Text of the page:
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Logo of bmjThis ArticleThe BMJ
BMJ. 2007 August 11; 335(7614): 278.
PMCID: PMC1941874
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Unexploded munitions are a serious problem in Afghanistan

High profile campaigns have successfully highlighted the dangers of landmines, but data from Afghanistan show unexploded ordnance continues to harm a greater number of people, particularly children.

When researchers analysed 5471 incidents of individuals injured or killed by these devices between 2002 and 2006, they found that 2749 (50.3%) were caused by unexploded ordnance and 2314 (42.3%) by landmines. An unknown device caused the rest. The proportion of deaths and injuries caused by unexploded ordnance rose from 48.4% in 2002 to 58.8% in 2006 (P< 0.001). Almost half the deaths and injuries in this study were in children (2580, 47.2%), and of these 1687 (65%) were attributed to unexploded ordnance. Tampering accounted for an increasing proportion of injuries to children and adults, rising from 8.3% in 2002 to 25.6% by 2006 (P< 0.001). Most tampering incidents involved unexploded ordnance rather than landmines.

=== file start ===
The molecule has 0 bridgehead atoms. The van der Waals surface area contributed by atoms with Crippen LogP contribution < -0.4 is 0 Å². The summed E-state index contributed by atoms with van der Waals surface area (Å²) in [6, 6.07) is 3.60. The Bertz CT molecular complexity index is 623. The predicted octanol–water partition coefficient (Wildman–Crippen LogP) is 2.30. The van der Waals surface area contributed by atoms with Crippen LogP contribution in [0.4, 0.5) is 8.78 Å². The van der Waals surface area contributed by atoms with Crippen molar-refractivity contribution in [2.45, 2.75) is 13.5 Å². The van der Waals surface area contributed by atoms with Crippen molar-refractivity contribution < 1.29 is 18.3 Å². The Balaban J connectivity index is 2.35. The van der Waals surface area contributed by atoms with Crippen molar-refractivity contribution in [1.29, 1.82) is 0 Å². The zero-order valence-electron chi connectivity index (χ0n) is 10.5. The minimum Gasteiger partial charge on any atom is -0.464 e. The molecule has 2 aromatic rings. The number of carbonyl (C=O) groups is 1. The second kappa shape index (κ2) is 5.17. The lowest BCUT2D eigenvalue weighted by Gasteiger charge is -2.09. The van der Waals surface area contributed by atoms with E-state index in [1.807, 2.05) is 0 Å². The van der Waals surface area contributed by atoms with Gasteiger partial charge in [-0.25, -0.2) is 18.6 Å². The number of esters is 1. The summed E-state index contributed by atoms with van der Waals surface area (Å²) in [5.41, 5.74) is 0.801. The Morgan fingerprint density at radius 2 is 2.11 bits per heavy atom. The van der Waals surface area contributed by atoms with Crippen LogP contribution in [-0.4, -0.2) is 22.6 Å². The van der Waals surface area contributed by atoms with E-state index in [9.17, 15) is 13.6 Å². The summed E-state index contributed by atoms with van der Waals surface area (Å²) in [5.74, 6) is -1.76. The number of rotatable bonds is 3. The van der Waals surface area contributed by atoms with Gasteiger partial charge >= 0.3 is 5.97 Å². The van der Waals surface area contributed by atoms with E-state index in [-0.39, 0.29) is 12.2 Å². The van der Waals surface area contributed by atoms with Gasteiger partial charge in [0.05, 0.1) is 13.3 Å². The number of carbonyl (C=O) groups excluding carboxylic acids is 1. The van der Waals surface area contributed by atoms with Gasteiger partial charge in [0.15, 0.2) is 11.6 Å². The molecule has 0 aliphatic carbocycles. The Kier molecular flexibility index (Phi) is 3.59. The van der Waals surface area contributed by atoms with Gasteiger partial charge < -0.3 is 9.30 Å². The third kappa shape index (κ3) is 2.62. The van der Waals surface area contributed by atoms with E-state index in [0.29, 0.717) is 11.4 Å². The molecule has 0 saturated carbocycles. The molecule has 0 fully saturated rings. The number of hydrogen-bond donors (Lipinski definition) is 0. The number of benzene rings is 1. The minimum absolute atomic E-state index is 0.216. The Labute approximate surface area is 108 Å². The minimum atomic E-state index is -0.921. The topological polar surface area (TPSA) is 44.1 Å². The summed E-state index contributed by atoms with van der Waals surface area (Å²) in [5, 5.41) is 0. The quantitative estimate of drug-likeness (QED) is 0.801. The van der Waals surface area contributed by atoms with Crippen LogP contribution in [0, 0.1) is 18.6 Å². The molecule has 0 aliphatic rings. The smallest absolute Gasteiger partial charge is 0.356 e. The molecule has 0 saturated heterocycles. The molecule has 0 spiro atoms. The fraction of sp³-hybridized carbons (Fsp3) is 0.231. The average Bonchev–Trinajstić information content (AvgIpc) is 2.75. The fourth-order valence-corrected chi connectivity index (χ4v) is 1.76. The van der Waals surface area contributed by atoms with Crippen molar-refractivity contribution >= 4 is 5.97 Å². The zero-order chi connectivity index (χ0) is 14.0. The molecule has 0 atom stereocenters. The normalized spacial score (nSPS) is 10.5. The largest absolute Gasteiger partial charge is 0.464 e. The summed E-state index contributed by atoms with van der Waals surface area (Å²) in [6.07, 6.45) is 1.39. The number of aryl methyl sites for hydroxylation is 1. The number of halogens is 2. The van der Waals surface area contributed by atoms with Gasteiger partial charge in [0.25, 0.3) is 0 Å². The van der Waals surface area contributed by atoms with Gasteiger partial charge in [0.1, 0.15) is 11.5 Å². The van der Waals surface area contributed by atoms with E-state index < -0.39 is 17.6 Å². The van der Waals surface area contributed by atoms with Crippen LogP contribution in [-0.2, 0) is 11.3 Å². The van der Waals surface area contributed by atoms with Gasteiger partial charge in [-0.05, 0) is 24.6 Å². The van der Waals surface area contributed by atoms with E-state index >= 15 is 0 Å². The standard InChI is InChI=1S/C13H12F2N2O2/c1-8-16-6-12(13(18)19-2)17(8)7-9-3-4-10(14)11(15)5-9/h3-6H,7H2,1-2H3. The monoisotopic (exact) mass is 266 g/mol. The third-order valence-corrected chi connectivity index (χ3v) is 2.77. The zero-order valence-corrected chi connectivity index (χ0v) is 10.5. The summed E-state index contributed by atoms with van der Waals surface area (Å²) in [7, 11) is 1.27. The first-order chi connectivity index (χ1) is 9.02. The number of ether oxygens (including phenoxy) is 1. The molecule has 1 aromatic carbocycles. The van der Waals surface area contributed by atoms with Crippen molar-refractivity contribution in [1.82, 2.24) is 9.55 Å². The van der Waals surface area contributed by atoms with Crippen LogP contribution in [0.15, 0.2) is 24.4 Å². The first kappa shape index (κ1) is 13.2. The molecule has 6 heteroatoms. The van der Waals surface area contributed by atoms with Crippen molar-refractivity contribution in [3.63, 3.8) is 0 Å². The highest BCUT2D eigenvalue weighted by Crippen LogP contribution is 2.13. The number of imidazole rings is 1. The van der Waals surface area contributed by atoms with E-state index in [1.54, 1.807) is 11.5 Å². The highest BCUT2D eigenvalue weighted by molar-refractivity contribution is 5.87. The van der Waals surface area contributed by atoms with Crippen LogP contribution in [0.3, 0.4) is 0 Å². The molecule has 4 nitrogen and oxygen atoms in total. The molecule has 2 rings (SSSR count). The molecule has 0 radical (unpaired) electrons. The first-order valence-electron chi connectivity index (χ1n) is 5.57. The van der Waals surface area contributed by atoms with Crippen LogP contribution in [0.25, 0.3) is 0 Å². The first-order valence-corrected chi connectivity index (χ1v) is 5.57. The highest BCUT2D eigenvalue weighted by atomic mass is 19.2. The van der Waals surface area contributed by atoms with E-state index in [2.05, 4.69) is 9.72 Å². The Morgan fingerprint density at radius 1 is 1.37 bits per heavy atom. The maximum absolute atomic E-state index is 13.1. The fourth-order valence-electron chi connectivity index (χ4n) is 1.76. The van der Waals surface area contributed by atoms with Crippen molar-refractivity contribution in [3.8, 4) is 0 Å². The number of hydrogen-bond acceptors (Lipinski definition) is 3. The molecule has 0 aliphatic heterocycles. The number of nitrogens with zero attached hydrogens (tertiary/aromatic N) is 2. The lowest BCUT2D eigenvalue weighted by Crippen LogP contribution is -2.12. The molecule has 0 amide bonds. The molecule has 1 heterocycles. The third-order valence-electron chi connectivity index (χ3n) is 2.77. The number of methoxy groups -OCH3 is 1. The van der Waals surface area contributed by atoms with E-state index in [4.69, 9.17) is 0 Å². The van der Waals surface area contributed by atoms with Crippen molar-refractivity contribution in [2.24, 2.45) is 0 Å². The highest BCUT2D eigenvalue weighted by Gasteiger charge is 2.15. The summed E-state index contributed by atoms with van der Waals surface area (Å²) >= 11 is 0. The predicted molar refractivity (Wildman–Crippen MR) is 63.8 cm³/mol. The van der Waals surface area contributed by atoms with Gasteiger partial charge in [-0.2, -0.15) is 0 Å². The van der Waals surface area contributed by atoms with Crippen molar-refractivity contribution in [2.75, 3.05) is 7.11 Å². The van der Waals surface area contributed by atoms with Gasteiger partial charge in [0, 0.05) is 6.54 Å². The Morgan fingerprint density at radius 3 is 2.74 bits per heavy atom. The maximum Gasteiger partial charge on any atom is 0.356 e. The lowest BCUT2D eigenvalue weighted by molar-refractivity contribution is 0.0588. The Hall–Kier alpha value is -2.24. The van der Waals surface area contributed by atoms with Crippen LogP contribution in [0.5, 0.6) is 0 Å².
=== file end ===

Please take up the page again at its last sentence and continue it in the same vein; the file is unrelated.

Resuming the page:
As the sensitivity of the data collection is not known the figures may be underestimates, say the authors. Both types of device continue to cause large numbers of injuries and deaths in Afghanistan. The increasing role of unexploded ordnance is particularly puzzling, because these kinds of devices are cheaper and easier to clear up than landmines.


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